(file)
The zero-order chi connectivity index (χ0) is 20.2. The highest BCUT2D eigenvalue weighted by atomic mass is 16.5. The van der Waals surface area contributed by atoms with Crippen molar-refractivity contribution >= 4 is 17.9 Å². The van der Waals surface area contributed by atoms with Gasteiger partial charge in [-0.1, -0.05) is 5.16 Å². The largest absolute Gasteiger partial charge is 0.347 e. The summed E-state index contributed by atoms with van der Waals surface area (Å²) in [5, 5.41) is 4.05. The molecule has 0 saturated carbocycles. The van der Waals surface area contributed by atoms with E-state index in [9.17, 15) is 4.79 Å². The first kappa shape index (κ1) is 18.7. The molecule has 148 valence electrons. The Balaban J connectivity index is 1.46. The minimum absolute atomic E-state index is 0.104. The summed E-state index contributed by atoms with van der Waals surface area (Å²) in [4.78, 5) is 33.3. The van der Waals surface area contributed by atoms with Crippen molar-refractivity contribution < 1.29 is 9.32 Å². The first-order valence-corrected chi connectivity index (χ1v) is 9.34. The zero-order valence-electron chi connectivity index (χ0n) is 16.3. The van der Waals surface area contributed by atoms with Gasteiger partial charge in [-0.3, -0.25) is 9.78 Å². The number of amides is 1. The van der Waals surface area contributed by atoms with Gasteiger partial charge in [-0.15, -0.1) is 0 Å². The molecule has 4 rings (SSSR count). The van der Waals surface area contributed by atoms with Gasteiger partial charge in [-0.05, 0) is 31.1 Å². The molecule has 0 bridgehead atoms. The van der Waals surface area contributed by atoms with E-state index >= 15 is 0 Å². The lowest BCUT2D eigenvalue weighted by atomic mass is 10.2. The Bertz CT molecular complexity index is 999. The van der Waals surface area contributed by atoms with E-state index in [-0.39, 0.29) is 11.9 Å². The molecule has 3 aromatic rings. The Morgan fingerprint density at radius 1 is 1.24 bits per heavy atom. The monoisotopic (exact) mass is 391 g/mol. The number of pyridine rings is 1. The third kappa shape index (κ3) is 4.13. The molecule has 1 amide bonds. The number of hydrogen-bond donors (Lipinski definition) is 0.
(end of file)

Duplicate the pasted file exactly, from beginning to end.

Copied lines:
The zero-order chi connectivity index (χ0) is 20.2. The highest BCUT2D eigenvalue weighted by atomic mass is 16.5. The van der Waals surface area contributed by atoms with Crippen molar-refractivity contribution >= 4 is 17.9 Å². The van der Waals surface area contributed by atoms with Gasteiger partial charge in [-0.1, -0.05) is 5.16 Å². The largest absolute Gasteiger partial charge is 0.347 e. The summed E-state index contributed by atoms with van der Waals surface area (Å²) in [5, 5.41) is 4.05. The molecule has 0 saturated carbocycles. The van der Waals surface area contributed by atoms with E-state index in [9.17, 15) is 4.79 Å². The first kappa shape index (κ1) is 18.7. The molecule has 148 valence electrons. The Balaban J connectivity index is 1.46. The minimum absolute atomic E-state index is 0.104. The summed E-state index contributed by atoms with van der Waals surface area (Å²) in [4.78, 5) is 33.3. The van der Waals surface area contributed by atoms with Crippen molar-refractivity contribution < 1.29 is 9.32 Å². The first-order valence-corrected chi connectivity index (χ1v) is 9.34. The zero-order valence-electron chi connectivity index (χ0n) is 16.3. The van der Waals surface area contributed by atoms with Gasteiger partial charge in [-0.3, -0.25) is 9.78 Å². The number of amides is 1. The van der Waals surface area contributed by atoms with Gasteiger partial charge in [-0.15, -0.1) is 0 Å². The molecule has 4 rings (SSSR count). The van der Waals surface area contributed by atoms with Gasteiger partial charge in [-0.05, 0) is 31.1 Å². The molecule has 0 bridgehead atoms. The van der Waals surface area contributed by atoms with E-state index >= 15 is 0 Å². The lowest BCUT2D eigenvalue weighted by atomic mass is 10.2. The Bertz CT molecular complexity index is 999. The van der Waals surface area contributed by atoms with E-state index in [-0.39, 0.29) is 11.9 Å². The molecule has 3 aromatic rings. The Morgan fingerprint density at radius 1 is 1.24 bits per heavy atom. The monoisotopic (exact) mass is 391 g/mol. The number of pyridine rings is 1. The third kappa shape index (κ3) is 4.13. The molecule has 1 amide bonds. The number of hydrogen-bond donors (Lipinski definition) is 0.